Failing In So Many Ways


Liang Nuren – Failing In So Many Ways

Python and Pypy, Pyscopg2 vs Psycopg2cffi

I’ve been using Python with psycopg2 [init.d] pretty much full time for a couple of years now.  However, today I was browsing through the documentation and realized that I didn’t know the performance penalty for various operations and cursor factories.  I’ve traditionally assumed that the default tuple based cursor must have a pretty significant performance benefit to make up for its lack of features, but I the performance penalty for DictCursor didn’t feel all that bad so I’ve just rolled with it.

Another habit I’ve taken up recently was attempting to get processing underway sooner while minimizing the memory footprint.  This means in a lot of applications I’ve taken to avoiding cursor.fetchall() in favor of iteratively fetching from the cursor.  I also didn’t have a quantitative measurement for the performance impact of this.  For the curious, the approach looks something like this (check below for the gist):

with conn.cursor() as cur:
    for row in cur:

So today at work I resolved that I’d spend my Bart ride home writing a quick benchmark to test various interesting cursor factories as well as fetchall() vs [ x for x in cursor ].  Once the testing got underway I realized that I could run the same code to test the new psycopg2cffi module as well as pypy-2.0.2 (with psycopg2cffi).  These are the results for fetching 10000 rows with 8 columns 1000 times on my computer:

# 1k calls, cume duration
# 10k rows fetched
# +--------------------+----------------+--------------------+-------------------------+
# |   Default Cursor   | psycopg2/2.7.3 | psycopg2cffi/2.7.3 | psycopg2cffi/pypy-2.0.2 |
# +====================+================+====================+=========================+
# | fetch_results      | 18.072         | 18.076             | 32.817                  |
# +--------------------+----------------+--------------------+-------------------------+
# | fetch_iter_results | 20.560         | 20.691             | 33.817                  |
# +--------------------+----------------+--------------------+-------------------------+
# +--------------------+----------------+--------------------+-------------------------+
# |     DictCursor     | psycopg2/2.7.3 | psycopg2cffi/2.7.3 | psycopg2cffi/pypy-2.0.2 |
# +====================+================+====================+=========================+
# | fetch_results      | 18.405         | 18.377             | 32.434                  |
# +--------------------+----------------+--------------------+-------------------------+
# | fetch_iter_results | 19.563         | 19.674             | 33.265                  |
# +--------------------+----------------+--------------------+-------------------------+
# +--------------------+----------------+--------------------+-------------------------+
# |  NamedTupleCursor  | psycopg2/2.7.3 | psycopg2cffi/2.7.3 | psycopg2cffi/pypy-2.0.2 |
# +====================+================+====================+=========================+
# | fetch_results      | 18.296         | 18.291             | 32.158                  |
# +--------------------+----------------+--------------------+-------------------------+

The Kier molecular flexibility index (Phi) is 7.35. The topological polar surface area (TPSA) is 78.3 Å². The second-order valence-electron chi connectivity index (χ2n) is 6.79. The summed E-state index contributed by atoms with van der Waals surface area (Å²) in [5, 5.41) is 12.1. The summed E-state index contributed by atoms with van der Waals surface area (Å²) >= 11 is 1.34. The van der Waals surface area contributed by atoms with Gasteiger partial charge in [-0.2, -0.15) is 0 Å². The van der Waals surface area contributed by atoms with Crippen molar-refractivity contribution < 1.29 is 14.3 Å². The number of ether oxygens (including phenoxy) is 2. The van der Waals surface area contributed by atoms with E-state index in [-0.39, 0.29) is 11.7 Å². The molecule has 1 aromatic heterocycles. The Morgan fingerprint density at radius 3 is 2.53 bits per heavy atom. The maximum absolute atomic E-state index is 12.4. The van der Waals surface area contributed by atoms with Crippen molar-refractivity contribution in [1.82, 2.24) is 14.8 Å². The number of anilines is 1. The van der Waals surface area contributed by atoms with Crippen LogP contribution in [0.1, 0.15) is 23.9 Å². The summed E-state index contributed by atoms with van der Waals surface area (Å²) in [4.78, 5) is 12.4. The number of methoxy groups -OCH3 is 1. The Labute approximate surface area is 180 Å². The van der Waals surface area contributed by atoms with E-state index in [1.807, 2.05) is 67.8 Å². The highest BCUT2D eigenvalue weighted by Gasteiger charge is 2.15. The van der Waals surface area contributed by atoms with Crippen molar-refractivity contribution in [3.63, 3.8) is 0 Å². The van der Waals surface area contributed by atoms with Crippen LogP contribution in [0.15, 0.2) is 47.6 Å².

# | fetch_iter_results | 19.599         | 19.650             | 32.999                  |
# +--------------------+----------------+--------------------+-------------------------+

The thing that surprised me most about these results was that iterating across the cursor wasn’t really that much more expensive than fetchall.  I suspect that the cost increases with increased network latency, but at least some of that cost will be paid with fetchall as well.   I think it’s a good idea to set up a more rigorous benchmark before saying it’s “low cost”, but either way I really appreciate the ability to start operating on a smaller dataset while keeping the memory footprint low.

I was also pretty surprised by how little of a performance penalty DictCursor and NamedTupleCursor had.  It probably shouldn’t surprise me much considering network latency and data transfer absolutely should trivialize object creation costs.  I guess the take away from this is: if you’re going to go through all the effort of going to the database to get a piece of data, make sure you return it in a way that makes sense and is convenient to manipulate.

I was, unfortunately, not terribly surprised by Pypy’s poor performance here.  Whiel this application is ostensibly a tight loop pulling from the database and creating objects, it doesn’t feel like it plays to what I think are Pypy’s  best strengths.  I’ve had my best luck using Pypy to run specialized applications that spend most of their time in tight computation loops.

For the curious, the benchmarking file is here (along with the above chart).


Filed under: Data Warehousing, Software Development, , , ,

One Response

  1. Christian says:

    I think that unless you run in async mode (*), psycopg2 will fetch results synchronously – which means that the memory overhead is always at least O(N), with N = number of rows. cursor.fetchall doubles that, because it creates a list of N entries. cursor.fetchmany creates a list of “cursor.arraysize” entries and cursor.fetchone does not create any list. Iteration uses cursor.fetchone internally.

    (*) even in asynchronous mode, it may still keep the whole result in memory, I’m not sure.

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